5589 Old Troy Pike,
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Previously operated by: Jerry Lewis Cinemas
Previous Names: Jerry Lewis Cinema,Huber Heights Cinema,Huber Heights Flicker Palace
The Jerry Lewis Cinema located in the Imperial Heights Shopping Center was to be the first of several Jerry Lewis Cinemas in the Miami Valley. However, soon after the theatre’s opening, the franchise owner’s plan fell through and within two years the Jerry Lewis Cinema was a just memory.
The theatre then was known as Huber Heights Cinema. Barry Weaver who owned the Englewood Cinema (who still owns the property today) the DaBel and the Midtown Cinema 1 & 2 took over Huber Heights Cinema and renamed tthe theatre Huber Heights Flicker Palace. Weaver later sold the Huber Heights Flicker Palace to his manager who was a heck of a guy and his voice was known all around Huber Heights.
Sadly in 1995 as he was planning to triplex the Flicker Palace with blueprints in hand and money ready to go he opened the Dayton Daily News to read “DANBARRY CINEMAS TO BUILD 12 SCREEN DOLLAR SAVER”. The Flicker Palace was doomed, negations with Charlie Lofino who owns the shopping center to lower the rent was a no-go so on October 25, 1995 after a showing of “Apollo 13” the Flicker Palace was closed.
DanBarry would open in early-1996 and the Flicker Palace would follow in summer of 1996 as Movie Palace operated by Mark S. Ballard and his brother who also own Simco Refrigeration, Inc. just down the street from the Movie Palace. The Movie Palace would run the same movie often day and day with DanBarry and seemed to be doing okay. The Flicker Palace was a deal at $1,000 a month and fully equipped. However in December 1999 the Ballard Brothers had a lot of deals with Lofino and his many stores and shopping Centers that include Cub Foods and Save A Lot Food Store. That December Loews Cineplex did not want to renew the Beaver Valley Cinemas a six Cineplex just down the street from a new 20-plex Regal Cinema and a 7-plex closed National Amusement/Showcase Cinemas theatre-The Beavercreek 7.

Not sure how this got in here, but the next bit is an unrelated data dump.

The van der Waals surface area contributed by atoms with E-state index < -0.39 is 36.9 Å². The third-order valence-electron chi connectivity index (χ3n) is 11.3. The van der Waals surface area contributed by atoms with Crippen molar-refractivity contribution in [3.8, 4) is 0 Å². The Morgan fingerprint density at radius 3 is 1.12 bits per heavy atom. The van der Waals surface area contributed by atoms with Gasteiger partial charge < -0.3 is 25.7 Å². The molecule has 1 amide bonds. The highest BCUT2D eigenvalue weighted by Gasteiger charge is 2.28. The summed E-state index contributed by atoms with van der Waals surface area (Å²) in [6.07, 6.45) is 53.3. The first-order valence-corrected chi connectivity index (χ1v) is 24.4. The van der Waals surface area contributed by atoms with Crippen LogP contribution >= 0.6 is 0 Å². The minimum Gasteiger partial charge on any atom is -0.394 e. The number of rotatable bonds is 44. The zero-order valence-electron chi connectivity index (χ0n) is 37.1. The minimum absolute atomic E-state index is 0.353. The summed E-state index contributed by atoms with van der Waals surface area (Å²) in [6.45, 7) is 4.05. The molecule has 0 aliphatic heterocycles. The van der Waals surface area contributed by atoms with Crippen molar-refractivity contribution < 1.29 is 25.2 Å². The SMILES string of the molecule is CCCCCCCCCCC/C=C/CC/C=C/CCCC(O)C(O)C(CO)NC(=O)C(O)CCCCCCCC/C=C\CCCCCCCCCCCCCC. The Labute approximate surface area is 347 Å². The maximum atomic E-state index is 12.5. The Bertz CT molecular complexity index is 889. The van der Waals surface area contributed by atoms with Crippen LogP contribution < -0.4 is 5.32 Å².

Lofino did not want the Beaver Valley to be closed and ask the Ballard Brothers to run Beaver Valley until he could find someone to take over the cineplex. The Movie Palace suffered horribly. The one person who ran the Movie Palace was moved to Beaver Valley and kids from Beaver Creek were sent to Flicker. In the end all the money was Beaver Valley’s $8,000 month rent and as much as $12,000 in electric bill. The Movie Palace closed in January 2001 with “How the Grinch Stole Christmas” and Beaver Valley followed in April 2001.
The Movie Palace was gutted by March 2001 and only the marquee remains today.
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